Here’s what KTAR News learned from ‘Without a Home’ special series on homelessness in Valley

Jun 16, 2023, 11:51 AM

PHOENIX — KTAR News, through the “Without a Home” special series, spent the past week examining the homelessness problem in the Valley, what has caused it and what solutions are on the horizon.

Reporters, hosts, nonprofits, politicians and other experts told the stories of the evolution of homelessness in metro Phoenix.

Here’s what we learned:

Roots of metro Phoenix homelessness problem run deep

The issue of homelessness in metro Phoenix has been a fixture in local and national headlines recently, but the complex problem has been growing for some time.

The number of people experiencing homelessness in Maricopa County increased by over 70% between 2017 and 2023, according to the point-in-time (PIT) census conducted by the Maricopa Association of Governments (MAG) once a year.

Katie Gentry, manager of MAG’s Regional Homelessness Program, pinpointed 2018 as a turning point.

“That is when kind of that buckling really started to occur of more people starting to experience homelessness at a faster rate,” Gentry said.

Arizona’s lack of affordable housing leaves some with nowhere to go

The growing number of people without a place to live is one of the biggest challenges facing Arizona.

Experts say that while multiple factors are contributing to the state’s homelessness problem, it all comes back to the lack of affordable housing.

Arizona State University economics professor Dennis Hoffman says this crisis could get worse before it levels out.

“Because of the cost of shelter, the cost of housing, the challenges so many folks face in trying to get by, you just have more and more people on the edge,” Hoffman said. “When I’m talking about people on the edge, they’re like one severe bill or one missed paycheck away from being on the street. It’s a sad situation.”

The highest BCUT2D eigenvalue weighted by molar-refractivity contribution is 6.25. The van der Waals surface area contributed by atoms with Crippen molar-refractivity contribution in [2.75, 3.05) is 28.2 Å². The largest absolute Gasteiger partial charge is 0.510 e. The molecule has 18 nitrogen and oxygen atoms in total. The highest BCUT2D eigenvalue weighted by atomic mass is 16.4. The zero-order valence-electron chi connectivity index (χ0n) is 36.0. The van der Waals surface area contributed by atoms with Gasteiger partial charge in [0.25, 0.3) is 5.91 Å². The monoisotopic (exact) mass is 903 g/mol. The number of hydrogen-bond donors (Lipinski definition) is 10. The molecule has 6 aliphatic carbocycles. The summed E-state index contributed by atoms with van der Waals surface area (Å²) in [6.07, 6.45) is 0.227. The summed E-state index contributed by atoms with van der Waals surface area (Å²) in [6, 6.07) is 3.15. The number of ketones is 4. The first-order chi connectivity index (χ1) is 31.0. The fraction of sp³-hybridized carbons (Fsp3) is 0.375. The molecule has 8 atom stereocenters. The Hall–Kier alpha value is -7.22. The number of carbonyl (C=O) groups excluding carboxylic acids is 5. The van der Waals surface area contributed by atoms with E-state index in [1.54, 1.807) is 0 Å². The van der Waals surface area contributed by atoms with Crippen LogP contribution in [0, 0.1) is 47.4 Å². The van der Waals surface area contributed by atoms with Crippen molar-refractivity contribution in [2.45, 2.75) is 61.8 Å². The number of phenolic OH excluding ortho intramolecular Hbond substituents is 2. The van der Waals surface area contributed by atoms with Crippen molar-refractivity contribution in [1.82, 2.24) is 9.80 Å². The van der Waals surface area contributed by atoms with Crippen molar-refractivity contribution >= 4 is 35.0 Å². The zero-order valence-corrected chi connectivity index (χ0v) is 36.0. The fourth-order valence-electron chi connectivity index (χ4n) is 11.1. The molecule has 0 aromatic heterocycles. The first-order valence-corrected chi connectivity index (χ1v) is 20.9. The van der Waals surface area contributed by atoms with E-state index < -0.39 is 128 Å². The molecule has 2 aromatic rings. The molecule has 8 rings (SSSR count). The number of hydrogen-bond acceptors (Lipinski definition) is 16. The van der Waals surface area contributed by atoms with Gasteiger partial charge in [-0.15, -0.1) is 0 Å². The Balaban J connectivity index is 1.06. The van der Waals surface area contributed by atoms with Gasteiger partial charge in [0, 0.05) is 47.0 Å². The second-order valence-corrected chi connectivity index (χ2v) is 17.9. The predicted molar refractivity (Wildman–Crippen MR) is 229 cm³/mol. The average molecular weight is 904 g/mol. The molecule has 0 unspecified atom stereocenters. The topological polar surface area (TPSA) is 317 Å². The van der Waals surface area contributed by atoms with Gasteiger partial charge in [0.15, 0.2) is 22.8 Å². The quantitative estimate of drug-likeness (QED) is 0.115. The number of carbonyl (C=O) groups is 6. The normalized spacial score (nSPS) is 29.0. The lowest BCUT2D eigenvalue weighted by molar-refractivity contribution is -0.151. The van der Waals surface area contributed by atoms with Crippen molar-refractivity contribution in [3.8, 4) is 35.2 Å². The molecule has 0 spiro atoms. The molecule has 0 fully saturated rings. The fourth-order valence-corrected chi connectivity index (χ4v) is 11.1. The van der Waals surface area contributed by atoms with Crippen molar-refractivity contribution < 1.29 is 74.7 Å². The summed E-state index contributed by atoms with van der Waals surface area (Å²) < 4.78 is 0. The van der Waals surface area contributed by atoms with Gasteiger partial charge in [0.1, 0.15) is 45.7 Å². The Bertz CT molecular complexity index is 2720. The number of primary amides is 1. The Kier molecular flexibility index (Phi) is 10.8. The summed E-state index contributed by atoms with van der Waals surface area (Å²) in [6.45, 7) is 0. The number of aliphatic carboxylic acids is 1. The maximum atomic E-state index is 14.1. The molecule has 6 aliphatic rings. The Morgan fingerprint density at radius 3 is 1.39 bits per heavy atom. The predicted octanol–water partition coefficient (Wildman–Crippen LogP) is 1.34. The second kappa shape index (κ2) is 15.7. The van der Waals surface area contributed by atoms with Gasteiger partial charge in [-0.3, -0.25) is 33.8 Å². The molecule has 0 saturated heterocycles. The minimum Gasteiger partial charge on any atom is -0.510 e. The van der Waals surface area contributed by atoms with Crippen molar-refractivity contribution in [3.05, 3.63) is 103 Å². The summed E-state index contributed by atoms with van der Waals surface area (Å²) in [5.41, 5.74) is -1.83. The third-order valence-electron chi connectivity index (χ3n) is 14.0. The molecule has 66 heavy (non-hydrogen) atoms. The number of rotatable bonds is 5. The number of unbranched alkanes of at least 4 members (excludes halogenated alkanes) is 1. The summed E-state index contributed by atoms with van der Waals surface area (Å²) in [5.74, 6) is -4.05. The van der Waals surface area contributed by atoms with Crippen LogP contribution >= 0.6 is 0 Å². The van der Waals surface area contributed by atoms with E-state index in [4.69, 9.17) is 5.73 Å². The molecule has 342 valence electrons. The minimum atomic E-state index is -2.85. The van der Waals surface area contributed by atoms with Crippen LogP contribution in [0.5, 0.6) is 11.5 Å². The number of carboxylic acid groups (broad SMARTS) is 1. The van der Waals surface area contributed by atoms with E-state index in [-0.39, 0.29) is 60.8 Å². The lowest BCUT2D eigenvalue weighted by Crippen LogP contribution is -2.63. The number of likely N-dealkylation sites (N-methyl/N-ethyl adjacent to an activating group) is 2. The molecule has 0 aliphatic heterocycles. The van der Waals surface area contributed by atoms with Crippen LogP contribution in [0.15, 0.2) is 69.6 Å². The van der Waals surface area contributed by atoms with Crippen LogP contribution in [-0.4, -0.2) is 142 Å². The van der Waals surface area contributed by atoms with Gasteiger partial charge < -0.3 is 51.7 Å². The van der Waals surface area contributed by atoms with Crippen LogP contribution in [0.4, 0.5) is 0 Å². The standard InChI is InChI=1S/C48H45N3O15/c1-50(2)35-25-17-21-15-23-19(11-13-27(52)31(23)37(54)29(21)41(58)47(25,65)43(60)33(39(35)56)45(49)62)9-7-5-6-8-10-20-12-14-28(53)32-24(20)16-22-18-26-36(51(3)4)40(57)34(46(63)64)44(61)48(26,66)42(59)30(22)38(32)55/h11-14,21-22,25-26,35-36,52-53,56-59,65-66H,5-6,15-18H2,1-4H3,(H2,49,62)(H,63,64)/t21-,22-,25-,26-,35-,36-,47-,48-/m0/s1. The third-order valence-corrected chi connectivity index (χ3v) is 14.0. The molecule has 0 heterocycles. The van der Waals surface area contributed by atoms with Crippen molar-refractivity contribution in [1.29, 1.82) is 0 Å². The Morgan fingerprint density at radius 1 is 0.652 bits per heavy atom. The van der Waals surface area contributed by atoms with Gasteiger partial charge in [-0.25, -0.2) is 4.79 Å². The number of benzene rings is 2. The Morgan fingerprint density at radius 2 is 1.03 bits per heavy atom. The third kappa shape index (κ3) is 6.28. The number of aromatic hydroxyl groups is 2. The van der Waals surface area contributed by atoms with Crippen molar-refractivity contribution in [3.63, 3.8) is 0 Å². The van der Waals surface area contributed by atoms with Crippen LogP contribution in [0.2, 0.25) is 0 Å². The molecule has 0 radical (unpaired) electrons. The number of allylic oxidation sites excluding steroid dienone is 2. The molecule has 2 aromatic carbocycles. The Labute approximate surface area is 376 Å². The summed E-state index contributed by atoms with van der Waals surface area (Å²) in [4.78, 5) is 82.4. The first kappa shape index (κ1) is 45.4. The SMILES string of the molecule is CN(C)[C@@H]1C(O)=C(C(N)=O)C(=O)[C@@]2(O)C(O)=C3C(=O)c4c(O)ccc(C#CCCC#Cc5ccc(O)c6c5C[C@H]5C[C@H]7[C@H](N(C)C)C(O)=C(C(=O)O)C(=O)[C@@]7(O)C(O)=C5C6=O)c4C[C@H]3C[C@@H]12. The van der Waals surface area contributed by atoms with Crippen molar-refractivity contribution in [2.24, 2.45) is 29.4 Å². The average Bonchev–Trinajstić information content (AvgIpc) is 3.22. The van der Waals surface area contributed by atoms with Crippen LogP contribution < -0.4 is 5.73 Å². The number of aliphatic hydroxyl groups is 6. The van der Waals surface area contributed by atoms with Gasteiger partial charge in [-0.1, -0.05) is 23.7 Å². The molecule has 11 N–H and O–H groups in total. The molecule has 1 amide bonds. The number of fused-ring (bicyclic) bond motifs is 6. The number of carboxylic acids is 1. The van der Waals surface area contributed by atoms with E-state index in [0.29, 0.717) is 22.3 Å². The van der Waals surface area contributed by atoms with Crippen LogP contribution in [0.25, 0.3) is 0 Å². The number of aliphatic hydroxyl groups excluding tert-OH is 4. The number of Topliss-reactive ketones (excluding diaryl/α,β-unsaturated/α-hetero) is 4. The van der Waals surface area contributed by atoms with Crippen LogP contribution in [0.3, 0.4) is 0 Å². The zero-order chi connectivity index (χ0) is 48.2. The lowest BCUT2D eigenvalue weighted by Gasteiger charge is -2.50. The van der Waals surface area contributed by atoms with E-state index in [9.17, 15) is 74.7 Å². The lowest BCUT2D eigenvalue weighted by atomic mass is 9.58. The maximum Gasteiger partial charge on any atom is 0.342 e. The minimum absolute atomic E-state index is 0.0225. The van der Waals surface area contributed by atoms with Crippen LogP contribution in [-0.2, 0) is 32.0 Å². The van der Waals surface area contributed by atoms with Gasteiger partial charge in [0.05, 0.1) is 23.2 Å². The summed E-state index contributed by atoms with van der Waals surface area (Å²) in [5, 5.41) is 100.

Valley youths experiencing homelessness face distinct hurdles

Benjamin Johnson is an 18-year-old Valley student-athlete who graduated from high school in May.

He ran cross country and received a scholarship to attend college and compete in the sport.

“I’m the only long-distance runner with asthma,” he joked.

That’s not the only thing that sets Ben apart. He’s also had to overcome homelessness, a hurdle for hundreds of young people in metro Phoenix.

Veterans serve others who served and now face homelessness

Chuck Ashby is the veterans outreach coordinator at Catholic Charities MANA House, an organization that provides support and transitional housing for those who served.

Ashby said it can be hard for some veterans to trust people who haven’t served in the military, even when they need help.

“It’s a sense of isolation from the rest of the country,” he said.

Success stories show difficulty of escaping homelessness in Valley

Homelessness can be difficult to escape, and fighting to reduce it requires the work of many professionals, government organizations, nonprofits and volunteers.

No one knows that better than Samantha Jackson. She’s the community engagement and development director for Valley of the Sun United Way – a nonprofit investor in Maricopa County.

“Really, what we are is connectors,” Jackson explained. “We’ve got incredible partnerships with shelters, organizations that provide rental and utility service, diversion, or help with transportation.”

KTAR News also hosted a pair of roundtables on homelessness in the Valley, which were moderated by KTAR’s Jayme West and ABC15’s Javier Soto.

The discussions included politicians, nonprofit leaders, city officials and KTAR News reporters.

Watch Wednesday’s roundtable here.

Watch Thursday’s roundtable here.

We want to hear from you.

Have a story idea or tip? Pass it along to the KTAR News team here.

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Here’s what KTAR News learned from ‘Without a Home’ special series on homelessness in Valley